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My art week

There is always one in every class and we have our resident know-all in our British modernist course. He identified Hitler, Churchill and Daladier in Mark Gertler’s anti-war carousel picture. The only problem it was painted in 1916. Yesterday we studied Paul Nash. Nash was a considerable [...]

October 17, 2018 // 0 Comments

The price of something – and then its value

Less than a month ago, at private lunch also attended by both the publisher and the editor of The Rust, I was pleased to learn from them that a recently-conducted survey had revealed our arts coverage had registered the highest ‘quality appreciation’ score of all amongst our readership. Here I [...]

October 15, 2018 // 0 Comments

My art week

Dear old John Pargiter often gives us the lowdown on his sporting week and as there have been three developments in mine I thought I might share them with you. On Monday the ex-cricketer and now artist Jack Russell popped round. I now have three of his works and admire his sense of composition and [...]

October 10, 2018 // 0 Comments

Sir William Orpen

This week in our art course on British art of the twentieth century we covered the First World War artists. Earl Haig by Orpen A war artist was severely constrained, he could not for example paint a dead British soldier and they were clearly regarded by High Command as part of the propaganda [...]

October 4, 2018 // 0 Comments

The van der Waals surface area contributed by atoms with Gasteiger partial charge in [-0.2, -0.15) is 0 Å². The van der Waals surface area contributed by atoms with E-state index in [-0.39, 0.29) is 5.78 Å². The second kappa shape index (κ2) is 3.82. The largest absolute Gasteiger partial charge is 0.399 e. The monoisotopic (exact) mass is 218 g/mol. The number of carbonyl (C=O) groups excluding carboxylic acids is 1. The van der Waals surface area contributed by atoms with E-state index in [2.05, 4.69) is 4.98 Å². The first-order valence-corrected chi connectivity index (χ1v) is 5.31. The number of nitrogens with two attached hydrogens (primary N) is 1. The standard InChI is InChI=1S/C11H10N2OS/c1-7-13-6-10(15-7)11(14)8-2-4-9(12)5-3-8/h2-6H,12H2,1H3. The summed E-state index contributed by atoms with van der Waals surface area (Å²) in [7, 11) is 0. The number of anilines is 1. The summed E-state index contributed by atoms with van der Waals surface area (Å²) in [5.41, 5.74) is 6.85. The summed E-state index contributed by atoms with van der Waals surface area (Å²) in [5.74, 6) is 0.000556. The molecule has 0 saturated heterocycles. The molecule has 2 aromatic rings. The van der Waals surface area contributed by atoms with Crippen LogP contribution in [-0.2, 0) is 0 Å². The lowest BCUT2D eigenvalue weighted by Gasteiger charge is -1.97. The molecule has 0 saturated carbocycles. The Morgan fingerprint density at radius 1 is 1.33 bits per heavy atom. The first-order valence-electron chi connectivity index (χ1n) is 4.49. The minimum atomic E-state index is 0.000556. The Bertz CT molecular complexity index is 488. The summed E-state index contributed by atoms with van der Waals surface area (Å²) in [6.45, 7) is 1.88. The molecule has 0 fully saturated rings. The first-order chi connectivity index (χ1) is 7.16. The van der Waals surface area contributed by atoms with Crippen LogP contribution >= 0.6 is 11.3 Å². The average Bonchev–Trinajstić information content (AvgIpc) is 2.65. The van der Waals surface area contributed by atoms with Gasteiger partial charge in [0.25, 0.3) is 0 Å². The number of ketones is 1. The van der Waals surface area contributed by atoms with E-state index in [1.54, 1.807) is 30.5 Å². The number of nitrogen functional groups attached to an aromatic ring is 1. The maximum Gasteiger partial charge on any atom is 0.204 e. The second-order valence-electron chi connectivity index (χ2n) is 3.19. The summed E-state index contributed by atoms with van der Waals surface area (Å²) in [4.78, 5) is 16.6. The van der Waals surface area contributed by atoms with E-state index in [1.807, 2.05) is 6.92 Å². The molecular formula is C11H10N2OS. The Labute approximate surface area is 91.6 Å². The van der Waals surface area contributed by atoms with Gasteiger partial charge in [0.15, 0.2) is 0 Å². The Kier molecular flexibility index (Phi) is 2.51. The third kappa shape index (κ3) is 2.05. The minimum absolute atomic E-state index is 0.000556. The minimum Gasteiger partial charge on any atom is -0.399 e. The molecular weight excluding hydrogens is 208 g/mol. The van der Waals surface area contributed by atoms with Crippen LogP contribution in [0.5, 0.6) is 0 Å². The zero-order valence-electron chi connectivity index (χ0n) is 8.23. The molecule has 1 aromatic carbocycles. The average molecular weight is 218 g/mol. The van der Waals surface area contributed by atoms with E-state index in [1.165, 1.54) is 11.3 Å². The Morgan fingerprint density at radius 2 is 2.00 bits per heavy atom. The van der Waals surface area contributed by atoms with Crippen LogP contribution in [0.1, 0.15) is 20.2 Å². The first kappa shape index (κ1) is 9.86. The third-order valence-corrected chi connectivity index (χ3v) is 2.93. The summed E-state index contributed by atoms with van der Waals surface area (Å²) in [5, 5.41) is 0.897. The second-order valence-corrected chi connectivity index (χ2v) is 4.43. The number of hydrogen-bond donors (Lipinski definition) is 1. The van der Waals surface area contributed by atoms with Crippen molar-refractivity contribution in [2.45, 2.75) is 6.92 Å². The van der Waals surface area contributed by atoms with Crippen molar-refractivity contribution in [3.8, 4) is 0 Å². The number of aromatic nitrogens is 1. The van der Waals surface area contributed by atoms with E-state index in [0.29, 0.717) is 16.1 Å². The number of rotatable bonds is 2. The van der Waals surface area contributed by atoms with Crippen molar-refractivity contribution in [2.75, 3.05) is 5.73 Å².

Art course on twentieth century British Modernism

Yesterday it was back to school at my local learning centre for an art course on twentieth century British Modernism. Our excellent teacher believes British twentieth century art to be underrated and this is one of her themes. She prepares us well for the course, distributing a time-line chart of [...]

September 26, 2018 // 0 Comments

More PC issues

The heightened PC-driven media frenzy over such issues as transgender rights, the various (some seemingly contradictory) strands of feminism and of course the widening ripples across the pond of male/female relationships prompted by the #MeToo movement – and indeed the backlash thereto – have [...]

September 26, 2018 // 0 Comments

Petworth House

Yesterday I visited Petworth House the home of the Percy family in West Sussex. I was motivated by a conversation I had with Alice Mansfield who had watched a TV programme on Petworth House called Britain’s Lost Masterpieces. Petworth House contains some eminent art works notably an unknown [...]

September 1, 2018 // 0 Comments

Food for thought

Two aspects of modern life that reoccur in most people’s reflections upon modern life are: Firstly, the various ways we acquire knowledge, keep in touch with what is happening around us and across the world and choose to spend those proportions of our free leisure (or non-working) time that are [...]

August 26, 2018 // 0 Comments

John Minton/ the Lost Man of British Art

I watched this programme on catch up tv. It was written and presented by actor Mark Gatiss. I anticipated that much would be made that Johnny Minton was gay as Gatiss is too. In fact, you can criticise British art for many things but homophobia is not one. Two of our most celebrated post war [...]

August 21, 2018 // 0 Comments

Gustav Klimt/Medicine

Gustav Klimt’s fame is associated withe the Nazis. Long after his death in 1918 to Spanish influenza, his characteristic swirling erotic paintings, frequently of auburn haired models, achieved a success and critical esteem denied to him in his lifetime. One picture of Adele Bloch-Bauer was [...]

August 17, 2018 // 0 Comments

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